New York audiences got their first taste of Oh, Hello last December during an Off-Broadway run at the Cherry Lane Theatre downtown. Timbers says that the transition from sketches on television to live theater was extraordinary. “The audience was going nuts,” he reports. “The show just kept building and building and building as it went. It felt like you were at a rock concert or something and that the walls were about to blow off the place. What’s exciting is that since then, they have been on tour, filling these huge venues in Boston, D.C., Chicago, and Los Angeles, and not losing that sense of anarchy and intimacy that is key to their performance. So I’m really excited to see what it is going to be like at the Lyceum.”
“There are other shows where you could dim the houselights and the show would start no matter what the audience does,” Timbers continues. But with Oh, Hello, he says — just as with the ringside boxing match, the coup d’theatre in Timbers’ Broadway production of the musical Rocky, or with the immersive staging for his Off-Broadway production of the David Byrne musical Here Lies Love — “the audience is equally a costar in the piece.”
That doesn’t mean that audiences should be wary about getting dragged up on stage and being shamed, as one might at a Dame Edna show, he clarifies. “As someone who does a lot of shows that are immersive and environmental, I’m not a fan personally of audience participation,” says Timbers. “I don’t think Nick and John really are too. The show is actually very respectful of the audience in that way. There is participation in the sense that it is a comedy just by you being in the audience, and there is a back-and-forth because of that.”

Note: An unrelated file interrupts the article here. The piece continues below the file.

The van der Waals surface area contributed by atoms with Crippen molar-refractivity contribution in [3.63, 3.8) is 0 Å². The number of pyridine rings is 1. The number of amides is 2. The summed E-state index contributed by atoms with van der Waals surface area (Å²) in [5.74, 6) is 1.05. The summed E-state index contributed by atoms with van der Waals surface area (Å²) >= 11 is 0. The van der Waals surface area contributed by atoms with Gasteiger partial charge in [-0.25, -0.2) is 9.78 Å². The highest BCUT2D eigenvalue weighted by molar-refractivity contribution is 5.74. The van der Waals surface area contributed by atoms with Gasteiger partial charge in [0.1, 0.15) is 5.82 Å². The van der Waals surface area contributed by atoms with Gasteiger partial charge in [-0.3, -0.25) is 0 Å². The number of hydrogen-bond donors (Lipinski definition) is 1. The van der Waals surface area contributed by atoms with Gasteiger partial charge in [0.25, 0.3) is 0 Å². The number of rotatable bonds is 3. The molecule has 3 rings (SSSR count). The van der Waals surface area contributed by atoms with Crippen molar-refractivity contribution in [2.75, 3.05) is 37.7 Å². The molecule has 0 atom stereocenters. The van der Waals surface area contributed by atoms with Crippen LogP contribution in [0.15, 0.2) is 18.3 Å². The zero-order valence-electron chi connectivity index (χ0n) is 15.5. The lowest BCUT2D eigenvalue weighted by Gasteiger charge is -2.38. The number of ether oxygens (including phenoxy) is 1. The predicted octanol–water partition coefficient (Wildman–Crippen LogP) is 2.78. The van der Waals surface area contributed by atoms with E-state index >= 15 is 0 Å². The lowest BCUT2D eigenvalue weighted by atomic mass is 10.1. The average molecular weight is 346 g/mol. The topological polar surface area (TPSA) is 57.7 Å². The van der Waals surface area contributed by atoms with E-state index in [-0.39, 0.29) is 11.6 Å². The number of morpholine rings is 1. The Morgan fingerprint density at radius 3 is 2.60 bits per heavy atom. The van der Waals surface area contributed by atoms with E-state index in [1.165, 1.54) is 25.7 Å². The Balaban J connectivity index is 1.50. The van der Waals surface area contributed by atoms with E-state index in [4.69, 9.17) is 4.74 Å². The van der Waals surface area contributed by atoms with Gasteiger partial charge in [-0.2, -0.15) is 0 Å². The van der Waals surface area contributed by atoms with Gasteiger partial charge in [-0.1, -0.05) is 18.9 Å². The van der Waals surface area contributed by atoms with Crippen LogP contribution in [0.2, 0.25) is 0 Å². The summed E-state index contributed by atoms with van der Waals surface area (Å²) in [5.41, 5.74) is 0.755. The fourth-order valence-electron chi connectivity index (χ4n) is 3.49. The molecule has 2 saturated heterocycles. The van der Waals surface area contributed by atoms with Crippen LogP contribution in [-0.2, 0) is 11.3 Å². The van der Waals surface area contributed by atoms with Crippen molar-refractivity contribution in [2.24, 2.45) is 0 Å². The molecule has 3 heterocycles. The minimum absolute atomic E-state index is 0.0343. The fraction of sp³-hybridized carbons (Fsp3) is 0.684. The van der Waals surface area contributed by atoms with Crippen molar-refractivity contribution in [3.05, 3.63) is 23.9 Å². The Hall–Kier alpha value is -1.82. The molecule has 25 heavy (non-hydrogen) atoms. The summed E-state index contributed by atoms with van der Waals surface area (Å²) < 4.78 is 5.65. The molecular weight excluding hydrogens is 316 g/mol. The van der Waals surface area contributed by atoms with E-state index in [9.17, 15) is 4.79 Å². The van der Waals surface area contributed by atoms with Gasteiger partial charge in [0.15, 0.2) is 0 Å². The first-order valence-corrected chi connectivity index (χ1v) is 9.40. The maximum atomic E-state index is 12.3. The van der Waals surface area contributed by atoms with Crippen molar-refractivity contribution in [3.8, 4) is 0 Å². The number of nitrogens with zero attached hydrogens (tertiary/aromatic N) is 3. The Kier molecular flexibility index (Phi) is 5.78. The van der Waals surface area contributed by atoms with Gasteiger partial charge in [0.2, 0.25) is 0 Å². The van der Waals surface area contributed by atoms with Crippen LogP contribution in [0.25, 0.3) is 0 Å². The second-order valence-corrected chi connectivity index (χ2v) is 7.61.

“What is great about Nick and John is, not only are they performers, but they are sharp and witty writers as well,” Timbers continues. “The script is in a constant state of evolution and they are coming up with new lines and new ideas that replace the old. It is really so cool to work with writers who are so eager to rewrite. That is not something that you always experience. People get a little precious with their own material. These guys are not like that. If the joke is not landing in a big way, it’s out. Every moment has to earn its way into the show. That is not how plays and, certainly, musicals get made. It is kind of fun to be in an environment where people are so aggressive and single-minded about the material it needs to deliver as it relates to the audience.”
Timbers’s next project is Joan of Arc: Into the Fire, a musical in the form of a pop concert written by David Byrne, which debuts at the Public Theater next February. In the pipeline are two big-scale stage musical projects based on successful movies: Beetlejuice and Moulin Rouge. But for now, he is focusing on shepherding Kroll and Mulaney’s irreverent and subversive foray into Broadway.
“Nick and John have created these two guys who are tried-and-true New Yorkers, who miss the days of Ed Koch in the 1970s,” the director explains. “It is kind of fun to see characters who really celebrate a gritty version of New York that has gone away. But I think it has an inherent sweetness to it. It is a valentine to Broadway, to the theater, to trying to make art, going to see art, and to being a New Yorker.”